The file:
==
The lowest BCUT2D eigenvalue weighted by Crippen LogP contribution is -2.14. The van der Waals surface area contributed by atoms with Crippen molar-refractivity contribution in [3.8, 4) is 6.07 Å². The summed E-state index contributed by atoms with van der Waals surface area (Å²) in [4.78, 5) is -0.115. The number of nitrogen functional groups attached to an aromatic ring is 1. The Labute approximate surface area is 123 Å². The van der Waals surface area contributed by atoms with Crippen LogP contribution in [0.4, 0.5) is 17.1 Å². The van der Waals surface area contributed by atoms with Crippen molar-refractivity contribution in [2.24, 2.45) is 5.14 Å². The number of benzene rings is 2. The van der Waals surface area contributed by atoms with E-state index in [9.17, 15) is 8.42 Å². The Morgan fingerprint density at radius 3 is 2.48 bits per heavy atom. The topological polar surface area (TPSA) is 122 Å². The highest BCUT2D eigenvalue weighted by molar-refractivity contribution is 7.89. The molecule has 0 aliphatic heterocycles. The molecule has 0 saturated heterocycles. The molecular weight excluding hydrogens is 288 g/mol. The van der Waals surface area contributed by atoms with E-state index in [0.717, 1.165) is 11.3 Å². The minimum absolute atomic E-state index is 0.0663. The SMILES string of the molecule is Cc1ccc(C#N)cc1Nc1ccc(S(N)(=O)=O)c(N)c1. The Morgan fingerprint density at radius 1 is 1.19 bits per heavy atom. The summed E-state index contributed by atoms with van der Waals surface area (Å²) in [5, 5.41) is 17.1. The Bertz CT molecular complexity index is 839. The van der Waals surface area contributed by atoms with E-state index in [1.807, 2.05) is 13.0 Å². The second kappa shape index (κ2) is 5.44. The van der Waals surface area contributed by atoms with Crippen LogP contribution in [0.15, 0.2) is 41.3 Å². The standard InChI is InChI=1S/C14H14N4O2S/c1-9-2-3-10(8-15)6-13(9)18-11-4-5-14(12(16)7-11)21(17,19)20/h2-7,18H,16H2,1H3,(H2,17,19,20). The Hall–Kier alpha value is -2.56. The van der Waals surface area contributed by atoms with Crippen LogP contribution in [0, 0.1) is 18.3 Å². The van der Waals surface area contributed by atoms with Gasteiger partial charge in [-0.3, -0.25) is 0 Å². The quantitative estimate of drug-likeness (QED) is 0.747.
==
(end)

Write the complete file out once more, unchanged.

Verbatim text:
The lowest BCUT2D eigenvalue weighted by Crippen LogP contribution is -2.14. The van der Waals surface area contributed by atoms with Crippen molar-refractivity contribution in [3.8, 4) is 6.07 Å². The summed E-state index contributed by atoms with van der Waals surface area (Å²) in [4.78, 5) is -0.115. The number of nitrogen functional groups attached to an aromatic ring is 1. The Labute approximate surface area is 123 Å². The van der Waals surface area contributed by atoms with Crippen LogP contribution in [0.4, 0.5) is 17.1 Å². The van der Waals surface area contributed by atoms with Crippen molar-refractivity contribution in [2.24, 2.45) is 5.14 Å². The number of benzene rings is 2. The van der Waals surface area contributed by atoms with E-state index in [9.17, 15) is 8.42 Å². The Morgan fingerprint density at radius 3 is 2.48 bits per heavy atom. The topological polar surface area (TPSA) is 122 Å². The highest BCUT2D eigenvalue weighted by molar-refractivity contribution is 7.89. The molecule has 0 aliphatic heterocycles. The molecule has 0 saturated heterocycles. The molecular weight excluding hydrogens is 288 g/mol. The van der Waals surface area contributed by atoms with E-state index in [0.717, 1.165) is 11.3 Å². The minimum absolute atomic E-state index is 0.0663. The SMILES string of the molecule is Cc1ccc(C#N)cc1Nc1ccc(S(N)(=O)=O)c(N)c1. The Morgan fingerprint density at radius 1 is 1.19 bits per heavy atom. The summed E-state index contributed by atoms with van der Waals surface area (Å²) in [5, 5.41) is 17.1. The Bertz CT molecular complexity index is 839. The van der Waals surface area contributed by atoms with E-state index in [1.807, 2.05) is 13.0 Å². The second kappa shape index (κ2) is 5.44. The van der Waals surface area contributed by atoms with Crippen LogP contribution in [0.15, 0.2) is 41.3 Å². The standard InChI is InChI=1S/C14H14N4O2S/c1-9-2-3-10(8-15)6-13(9)18-11-4-5-14(12(16)7-11)21(17,19)20/h2-7,18H,16H2,1H3,(H2,17,19,20). The Hall–Kier alpha value is -2.56. The van der Waals surface area contributed by atoms with Crippen LogP contribution in [0, 0.1) is 18.3 Å². The van der Waals surface area contributed by atoms with Gasteiger partial charge in [-0.3, -0.25) is 0 Å². The quantitative estimate of drug-likeness (QED) is 0.747.